Visitors can tour many highlights on Capitol Hill without registering.
Official painted portrait of 11th Architect of the Capitol Stephen T. Ayers.
Under Mr. Ayers' leadership, the Architect of the Capitol oversaw the...
In the U.S. Capitol Rotunda, looking up towards the Apotheosis of Washington.
The Rotunda will be temporarily closed following the final tour on Saturday,...

Itineraries For Visits To Capitol Hill

A few ideas to help you in planning a visit to Capitol Hill.

Below are some potential ideas to assist you in planning your visit to Capitol Hill, these are suggestions only and are not the full range of possibilities. Member and Senator Offices are also good sources for assisting in your planning.

If you have:

  • Take the opportunity to tour the historic Capitol Building. Free passes are available through your member of Congress, or you can visit the U.S. Capitol Visitor Center for more information. Be sure to note the prohibited items.

    Already visited the Capitol?  Visit the U.S. Botanic Garden including its world-renowned Conservatory filled with plants from across the United States and around the globe.
  • See your government in action, contact your member of Congress for a House or Senate Gallery pass, these will enable you to see the floor of the House and Senate in action first hand and visit one of the other nearby Congressional Office buildings and meet your member. International visitors may inquire about Gallery passes at the House and Senate Appointment desks on the upper level of the Capitol Visitor Center.

    For more information on the Galleries and contacting your member, please go to visitthecapitol.gov.
  • You can easily spend a day on Capitol Hill and the myriad of places of interest. Those interested in art and architecture, history, politics, law, botany and many other subject areas will all find a wealth of information.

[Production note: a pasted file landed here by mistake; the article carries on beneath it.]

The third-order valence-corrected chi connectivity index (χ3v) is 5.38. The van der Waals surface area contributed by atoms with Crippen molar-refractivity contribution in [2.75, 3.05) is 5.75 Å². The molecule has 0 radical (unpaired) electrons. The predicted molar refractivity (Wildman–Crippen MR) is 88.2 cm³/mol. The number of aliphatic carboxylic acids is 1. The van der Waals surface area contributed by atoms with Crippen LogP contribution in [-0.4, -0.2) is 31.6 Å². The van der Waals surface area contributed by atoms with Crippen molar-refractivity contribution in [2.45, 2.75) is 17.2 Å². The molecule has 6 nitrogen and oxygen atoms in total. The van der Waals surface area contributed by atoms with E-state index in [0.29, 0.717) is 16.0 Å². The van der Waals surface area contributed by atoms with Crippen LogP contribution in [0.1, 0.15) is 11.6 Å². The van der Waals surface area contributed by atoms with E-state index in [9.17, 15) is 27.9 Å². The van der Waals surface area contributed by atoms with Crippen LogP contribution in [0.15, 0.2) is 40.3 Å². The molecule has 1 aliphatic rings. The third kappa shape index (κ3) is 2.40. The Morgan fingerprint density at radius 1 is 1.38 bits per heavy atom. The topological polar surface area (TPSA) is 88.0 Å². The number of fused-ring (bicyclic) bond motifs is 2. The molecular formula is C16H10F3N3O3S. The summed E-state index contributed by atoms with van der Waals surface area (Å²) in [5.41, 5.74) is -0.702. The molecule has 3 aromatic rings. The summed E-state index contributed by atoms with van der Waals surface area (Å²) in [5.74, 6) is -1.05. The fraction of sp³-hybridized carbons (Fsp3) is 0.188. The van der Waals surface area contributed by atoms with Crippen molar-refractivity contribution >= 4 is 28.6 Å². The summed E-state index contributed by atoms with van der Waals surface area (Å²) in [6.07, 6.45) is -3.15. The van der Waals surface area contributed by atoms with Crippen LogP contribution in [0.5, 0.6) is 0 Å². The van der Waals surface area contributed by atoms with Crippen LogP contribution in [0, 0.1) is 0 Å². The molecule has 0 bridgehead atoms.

Be sure to tour the U.S. Capitol, visit Exhibition Hall at the Capitol Visitor Center and walk from the Capitol Visitor Center underground the beautiful Library of Congress Thomas Jefferson Building. Also take the opportunity to visit the U.S. Supreme Court and walk down Jenkins Hill from the U.S. Capitol Building through the Olmsted Grounds to the U.S. Botanic Garden Conservatory, National Garden and Bartholdi Park, home to Bartholdi’s historic Fountain of Light and Water.
  • Many activities on Capitol Hill may not be of interest to children under 5, most require reading or listening for extended periods. However, children under 5 may enjoy walking the grounds and watching the squirrels and other animals, in addition the U.S. Botanic Garden has outdoor exhibits that may be of interest to children including a Children's Garden with hands-on activities and a butterfly garden, both are seasonal. Around the holidays in December, the Garden hosts a model train exhibit popular with children.
  • Thousands of school-aged children visit Capitol Hill every year, both with families and with schools and other groups. A number of resources exist for parents and educators to assist in both planning your visit and for developing lesson plans around a range of topics. Additional resources can be found at visitthecapitol.gov/education and usbg.gov/learn.